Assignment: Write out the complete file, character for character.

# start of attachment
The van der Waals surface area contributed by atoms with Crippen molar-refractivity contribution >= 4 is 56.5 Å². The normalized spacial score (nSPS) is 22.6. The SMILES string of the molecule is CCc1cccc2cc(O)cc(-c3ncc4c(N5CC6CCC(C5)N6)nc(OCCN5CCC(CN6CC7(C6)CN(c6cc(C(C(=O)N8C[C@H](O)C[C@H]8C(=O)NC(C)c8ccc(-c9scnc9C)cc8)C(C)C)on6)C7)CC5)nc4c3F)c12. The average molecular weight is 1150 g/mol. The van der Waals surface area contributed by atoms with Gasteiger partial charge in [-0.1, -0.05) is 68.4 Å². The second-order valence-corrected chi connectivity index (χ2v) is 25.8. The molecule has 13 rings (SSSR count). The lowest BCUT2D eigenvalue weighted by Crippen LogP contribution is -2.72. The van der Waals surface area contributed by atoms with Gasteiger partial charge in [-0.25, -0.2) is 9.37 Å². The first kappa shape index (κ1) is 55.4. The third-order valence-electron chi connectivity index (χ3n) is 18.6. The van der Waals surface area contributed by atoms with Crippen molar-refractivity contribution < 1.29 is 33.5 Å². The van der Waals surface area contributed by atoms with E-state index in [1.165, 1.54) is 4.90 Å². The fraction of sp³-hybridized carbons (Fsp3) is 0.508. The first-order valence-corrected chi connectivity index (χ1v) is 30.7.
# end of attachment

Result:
The van der Waals surface area contributed by atoms with Crippen molar-refractivity contribution >= 4 is 56.5 Å². The normalized spacial score (nSPS) is 22.6. The SMILES string of the molecule is CCc1cccc2cc(O)cc(-c3ncc4c(N5CC6CCC(C5)N6)nc(OCCN5CCC(CN6CC7(C6)CN(c6cc(C(C(=O)N8C[C@H](O)C[C@H]8C(=O)NC(C)c8ccc(-c9scnc9C)cc8)C(C)C)on6)C7)CC5)nc4c3F)c12. The average molecular weight is 1150 g/mol. The van der Waals surface area contributed by atoms with Gasteiger partial charge in [-0.1, -0.05) is 68.4 Å². The second-order valence-corrected chi connectivity index (χ2v) is 25.8. The molecule has 13 rings (SSSR count). The lowest BCUT2D eigenvalue weighted by Crippen LogP contribution is -2.72. The van der Waals surface area contributed by atoms with Gasteiger partial charge in [-0.25, -0.2) is 9.37 Å². The first kappa shape index (κ1) is 55.4. The third-order valence-electron chi connectivity index (χ3n) is 18.6. The van der Waals surface area contributed by atoms with Crippen molar-refractivity contribution < 1.29 is 33.5 Å². The van der Waals surface area contributed by atoms with E-state index in [1.165, 1.54) is 4.90 Å². The fraction of sp³-hybridized carbons (Fsp3) is 0.508. The first-order valence-corrected chi connectivity index (χ1v) is 30.7.